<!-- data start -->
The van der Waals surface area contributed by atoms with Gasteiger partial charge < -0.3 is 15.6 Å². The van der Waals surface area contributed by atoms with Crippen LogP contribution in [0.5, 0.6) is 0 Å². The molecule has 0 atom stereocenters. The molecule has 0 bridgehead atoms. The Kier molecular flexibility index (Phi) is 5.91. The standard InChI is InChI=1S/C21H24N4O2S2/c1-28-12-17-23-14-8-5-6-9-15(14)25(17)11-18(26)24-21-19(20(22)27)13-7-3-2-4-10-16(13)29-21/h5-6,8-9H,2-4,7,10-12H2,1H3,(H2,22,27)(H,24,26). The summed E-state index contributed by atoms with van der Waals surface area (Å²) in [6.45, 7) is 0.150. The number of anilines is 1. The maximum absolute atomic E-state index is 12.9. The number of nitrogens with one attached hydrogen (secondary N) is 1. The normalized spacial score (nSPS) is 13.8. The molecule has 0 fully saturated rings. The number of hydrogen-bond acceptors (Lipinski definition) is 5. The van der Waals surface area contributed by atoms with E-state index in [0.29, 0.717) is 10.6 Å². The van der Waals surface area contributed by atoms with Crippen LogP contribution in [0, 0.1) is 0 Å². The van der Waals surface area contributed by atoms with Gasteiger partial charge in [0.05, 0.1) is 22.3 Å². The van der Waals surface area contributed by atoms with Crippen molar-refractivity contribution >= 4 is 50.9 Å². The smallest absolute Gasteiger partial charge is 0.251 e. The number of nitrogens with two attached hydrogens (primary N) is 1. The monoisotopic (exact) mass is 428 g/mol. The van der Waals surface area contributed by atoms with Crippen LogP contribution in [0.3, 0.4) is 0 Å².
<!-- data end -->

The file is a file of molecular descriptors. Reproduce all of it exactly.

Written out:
The van der Waals surface area contributed by atoms with Gasteiger partial charge < -0.3 is 15.6 Å². The van der Waals surface area contributed by atoms with Crippen LogP contribution in [0.5, 0.6) is 0 Å². The molecule has 0 atom stereocenters. The molecule has 0 bridgehead atoms. The Kier molecular flexibility index (Phi) is 5.91. The standard InChI is InChI=1S/C21H24N4O2S2/c1-28-12-17-23-14-8-5-6-9-15(14)25(17)11-18(26)24-21-19(20(22)27)13-7-3-2-4-10-16(13)29-21/h5-6,8-9H,2-4,7,10-12H2,1H3,(H2,22,27)(H,24,26). The summed E-state index contributed by atoms with van der Waals surface area (Å²) in [6.45, 7) is 0.150. The number of anilines is 1. The maximum absolute atomic E-state index is 12.9. The number of nitrogens with one attached hydrogen (secondary N) is 1. The normalized spacial score (nSPS) is 13.8. The molecule has 0 fully saturated rings. The number of hydrogen-bond acceptors (Lipinski definition) is 5. The van der Waals surface area contributed by atoms with E-state index in [0.29, 0.717) is 10.6 Å². The van der Waals surface area contributed by atoms with Crippen LogP contribution in [0, 0.1) is 0 Å². The van der Waals surface area contributed by atoms with Gasteiger partial charge in [0.05, 0.1) is 22.3 Å². The van der Waals surface area contributed by atoms with Crippen molar-refractivity contribution >= 4 is 50.9 Å². The smallest absolute Gasteiger partial charge is 0.251 e. The number of nitrogens with two attached hydrogens (primary N) is 1. The monoisotopic (exact) mass is 428 g/mol. The van der Waals surface area contributed by atoms with Crippen LogP contribution in [0.3, 0.4) is 0 Å².